Trajectories of Peer Victimization: The Role of Multiple Relationships

UNCG Author/Contributor (non-UNCG co-authors, if there are any, appear on document)
Susan D. Calkins, Professor (Creator)
Susan P. Keane, Professor (Creator)
Rachael Dianna Reavis (Creator)
The University of North Carolina at Greensboro (UNCG )
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Abstract: This study examined early elementary school children's trajectories of peer victimization with a sample of 218 boys and girls. Peer victimization was assessed (via peer report) in kindergarten and first, second, and fifth grades. Hierarchical linear modeling (HLM) was used to examine multiple types of relationships (mother-child, student-teacher, friendship) as predictors of kindergarten levels of peer victimization and changes in peer victimization across time. Results indicated that the mother-child relationship predicted kindergarten levels of peer victimization, and that the student-teacher relationship did not provide additional information, once the mother-child relationship was accounted for in the analyses. Friendship predicted changes in peer victimization during the elementary school years. Results are discussed in a developmental psychopathology framework with special emphasis on the implication for understanding the etiology of peer victimization.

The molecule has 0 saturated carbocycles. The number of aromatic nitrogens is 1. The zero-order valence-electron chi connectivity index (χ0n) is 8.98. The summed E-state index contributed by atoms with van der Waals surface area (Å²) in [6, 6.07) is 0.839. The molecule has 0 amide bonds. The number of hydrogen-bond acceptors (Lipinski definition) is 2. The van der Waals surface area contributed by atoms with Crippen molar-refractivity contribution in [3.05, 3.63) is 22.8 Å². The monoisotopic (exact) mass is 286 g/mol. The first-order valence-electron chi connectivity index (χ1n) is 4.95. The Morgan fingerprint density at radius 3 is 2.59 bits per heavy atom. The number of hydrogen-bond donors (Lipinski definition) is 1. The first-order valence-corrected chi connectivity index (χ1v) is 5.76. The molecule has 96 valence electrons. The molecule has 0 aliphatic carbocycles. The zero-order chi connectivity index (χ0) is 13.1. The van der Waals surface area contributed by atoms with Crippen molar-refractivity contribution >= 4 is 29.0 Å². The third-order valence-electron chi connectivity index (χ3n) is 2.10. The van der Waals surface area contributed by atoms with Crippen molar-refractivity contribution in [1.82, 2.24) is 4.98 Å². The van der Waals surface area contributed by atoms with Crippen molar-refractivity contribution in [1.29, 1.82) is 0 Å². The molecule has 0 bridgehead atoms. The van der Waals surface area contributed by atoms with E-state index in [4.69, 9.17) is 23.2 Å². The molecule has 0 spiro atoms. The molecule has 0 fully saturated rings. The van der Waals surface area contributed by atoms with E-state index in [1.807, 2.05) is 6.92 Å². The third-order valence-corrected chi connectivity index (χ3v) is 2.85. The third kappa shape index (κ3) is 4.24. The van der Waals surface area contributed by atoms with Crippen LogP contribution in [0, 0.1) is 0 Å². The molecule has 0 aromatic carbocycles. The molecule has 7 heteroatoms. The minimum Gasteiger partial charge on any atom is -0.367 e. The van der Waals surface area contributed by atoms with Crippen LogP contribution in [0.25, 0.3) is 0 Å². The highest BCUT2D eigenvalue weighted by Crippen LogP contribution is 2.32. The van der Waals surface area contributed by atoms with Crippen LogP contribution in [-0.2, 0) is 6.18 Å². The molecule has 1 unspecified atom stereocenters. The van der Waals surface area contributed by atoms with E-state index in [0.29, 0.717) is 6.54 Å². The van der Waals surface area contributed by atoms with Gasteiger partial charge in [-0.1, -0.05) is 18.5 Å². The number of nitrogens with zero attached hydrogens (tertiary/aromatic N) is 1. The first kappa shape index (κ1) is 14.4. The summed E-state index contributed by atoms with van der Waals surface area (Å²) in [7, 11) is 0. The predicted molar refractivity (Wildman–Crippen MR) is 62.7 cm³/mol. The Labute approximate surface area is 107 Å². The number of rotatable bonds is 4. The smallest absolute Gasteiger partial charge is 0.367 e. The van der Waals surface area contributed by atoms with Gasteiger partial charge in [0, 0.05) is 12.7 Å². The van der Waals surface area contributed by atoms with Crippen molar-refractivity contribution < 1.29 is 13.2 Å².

Additional Information

Merrill-Palmer Quarterly, 56(3), 303-332
Language: English
Date: 2010
peer victimization, elementary school children, mother-child relationships, student-teacher relationships, friendship, bullying

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